July 22, 2009 -- For Bob, Sue, Tom and Tim Furland, getting healthy has become a family affair as organized as any.
That's because the Furlands are taking part in the AARP/Blue Zones Vitality Project in Albert Lea, Minn., in which people pledge to change several aspects of their personal environment to maintain all-around healthy living.
The Furlands have chosen to focus on the parts of the pact that relate to the household. That includes planting a garden and using a longevity grocery list of food that promotes health. The next step for the Furlands is drastically reducing their time in front of the tube.
To help them do that, this week, they removed their teenagers' bedroom television sets. "They agreed to it for four months," says Sue, 47. The TVs will be housed at her mother-in-law's home. Her son, Tom, 16, is planning to use music to fill the time because the family only has one computer. Their parents, however, will keep their TV in their bedroom to stay on top of the news, Sue says.
The Furlands were motivated to participate in the Vitality Project because Bob, 46, who works as a facilities manager for the town's arena, wanted to be deeply involved in the "unique and special project" Albert Lea was taking part in, Sue says.
The 10-month pilot project began in the town (pop. 18,000) in January to improve the health and projected life expectancy of people of all ages who live and work in Albert Lea. Sponsored by the United Health Foundation, the project aims to add at least 10,000 years of projected life expectancy to its residents (that's equivalent to at least two years of projected life expectancy for each participant) through both environmental and individual changes.
As far as environmental changes, the Furland family is slowly learning the art of gardening, having planted for the first time this past spring. The project notes the benefits of gardening are physical exertion and stress reduction.
Their children Tom and Tim, 13, have been as engaged in the effort as their parents, cutting out their frozen pizza dinners and taking their trips to the Y by bike, she says.
But not all of the lifestyle changes spelled out in the project have been welcomed in the Furland family. Their house is now stocked with nuts instead of chips and a lot more fruit and vegetables. "The kids grunt and groan about the grocery list. They're not huge fans of vegetables, but they're working on it," she says. Buying fresh groceries continually has made food preparation more time consuming, too, she admits.
In the process, they've shown how it's possible to make adjustments in a diet without too much difficulty. Sue used to eat a bag of M&M's to get her through the day. "I don't crave that anymore," she says.
Her husband's weakness is fast food. "He's been going to Subway a whole lot more now," she says because it's seen as a healthy alternative.
For the family, it used to be a habit to run to McDonald's after a soccer game; now it's just an occasional indulgence.
And to remind them when to stop eating when they are 80 percent full, they wear bracelets that say "Hari Hachi Bu" as is written in the project. The phrase from the ancient philosopher Confucius has helped many people eat less.
But this isn't a matter of sheer willpower. The Furlands are getting reinforcement from people in the community. Some members of the boys' soccer teams are participating in the Vitality Project, Sue says. For the adults, her family is encouraging, while "her friends are coming along," she says. "They're realizing that tortilla chips with flaxseed are healthier than the corn chips they eat. I wish more of my friends would jump on the bandwagon, but they're doing some of these things to some degree."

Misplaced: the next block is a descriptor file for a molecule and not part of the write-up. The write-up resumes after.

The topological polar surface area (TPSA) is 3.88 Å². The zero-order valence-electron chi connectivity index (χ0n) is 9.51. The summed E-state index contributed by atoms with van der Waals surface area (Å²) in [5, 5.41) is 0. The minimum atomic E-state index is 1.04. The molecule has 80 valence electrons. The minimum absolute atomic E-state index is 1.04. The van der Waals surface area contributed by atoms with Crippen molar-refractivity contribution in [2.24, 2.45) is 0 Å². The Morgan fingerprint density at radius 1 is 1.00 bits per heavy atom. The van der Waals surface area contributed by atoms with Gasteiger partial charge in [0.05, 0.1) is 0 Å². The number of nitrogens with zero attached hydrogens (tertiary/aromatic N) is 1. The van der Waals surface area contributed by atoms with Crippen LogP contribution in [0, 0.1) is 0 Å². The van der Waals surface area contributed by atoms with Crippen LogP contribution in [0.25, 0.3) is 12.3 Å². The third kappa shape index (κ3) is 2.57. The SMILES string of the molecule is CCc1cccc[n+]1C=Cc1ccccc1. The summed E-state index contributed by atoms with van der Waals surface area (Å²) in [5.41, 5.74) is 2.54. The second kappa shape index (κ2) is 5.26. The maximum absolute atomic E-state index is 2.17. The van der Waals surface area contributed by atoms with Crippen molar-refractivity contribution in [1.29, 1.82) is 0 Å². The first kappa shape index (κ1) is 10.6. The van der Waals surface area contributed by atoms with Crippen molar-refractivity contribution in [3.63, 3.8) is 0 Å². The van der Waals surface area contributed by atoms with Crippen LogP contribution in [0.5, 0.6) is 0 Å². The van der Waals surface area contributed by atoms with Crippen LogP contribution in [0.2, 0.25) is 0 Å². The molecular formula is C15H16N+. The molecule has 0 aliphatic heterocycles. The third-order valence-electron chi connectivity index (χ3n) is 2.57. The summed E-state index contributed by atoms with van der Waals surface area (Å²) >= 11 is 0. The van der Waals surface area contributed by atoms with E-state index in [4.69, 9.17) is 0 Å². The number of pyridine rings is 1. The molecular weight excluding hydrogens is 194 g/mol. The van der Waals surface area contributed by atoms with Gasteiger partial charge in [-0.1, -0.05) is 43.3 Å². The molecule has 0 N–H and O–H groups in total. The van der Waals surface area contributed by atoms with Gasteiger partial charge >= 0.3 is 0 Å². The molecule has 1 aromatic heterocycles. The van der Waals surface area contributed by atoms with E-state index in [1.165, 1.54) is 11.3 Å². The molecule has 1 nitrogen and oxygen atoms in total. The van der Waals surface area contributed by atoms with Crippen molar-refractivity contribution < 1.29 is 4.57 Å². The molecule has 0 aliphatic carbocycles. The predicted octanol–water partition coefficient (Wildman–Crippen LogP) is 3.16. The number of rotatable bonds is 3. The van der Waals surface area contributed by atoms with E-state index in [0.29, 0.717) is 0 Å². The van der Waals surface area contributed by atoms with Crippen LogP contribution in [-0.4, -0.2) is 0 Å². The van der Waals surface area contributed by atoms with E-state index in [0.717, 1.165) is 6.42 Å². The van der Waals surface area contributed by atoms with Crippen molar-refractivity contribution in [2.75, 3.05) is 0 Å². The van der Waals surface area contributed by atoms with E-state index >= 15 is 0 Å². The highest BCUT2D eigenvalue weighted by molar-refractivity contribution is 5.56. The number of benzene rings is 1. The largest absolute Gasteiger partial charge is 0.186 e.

The Project's 14 Points
The project consists of 14 points, one of which is volunteering because those who volunteer are said to be happier and healthier than non-volunteers. Her husband, Bob, is one of them. "He sees a need, and he will sign up," she says. Recently that meant helping out after a street dance in the city. After work, he can often be found coaching his son's soccer team.
Meanwhile, Sue is part of Relay for Life, a team fundraising service that donates to cancer research.
Their children have inherited the volunteer spirit. Tom, who would like to be a firefighter, is part of "Fire Explorers." In addition to learning what it means to be a firefighter, he will clean fairgrounds before a fair. His younger brother would like to get involved when he's older, Sue says.
Even as the family has put their heart into this project, Sue sees room for self-improvement. She expresses a desire to do more volunteering, perhaps with her church. The project says that going to religious services regularly is associated with a longer life. "This would combine the two," she says.
The Furlands are practicing Catholics, though Sue is the most dedicated of the group because it's always been a part of her life, she says, adding that she probably goes 90 percent of the time. "It gives me peace of mind. My husband is working harder to go with me. The kids aren't the happiest to wake up early for church."
Ultimately, the family would like to be active in all the components of the Vitality Project, Sue says.
For the pledge, people commit to do at least four activities from the following list: attend a "purpose" workshop, use a vitality coach, walk children to school, weigh yourself daily, switch to 10-inch dinner plates, smaller bowls and skinny glasses, join a walking Moai (meeting regularly with a group of people), invite a friend to join an activity, plant a garden, shop using a longevity grocery list of food, get rid of TV in the kitchen and dining room, volunteer, attend religious services weekly, wear a "Hari Hachi Bu" bracelet and encourage their children to take part in the Blue Zones Education Programs.
People can take the Vitality Compass by logging on to www.aarp.org/bluezonesproject.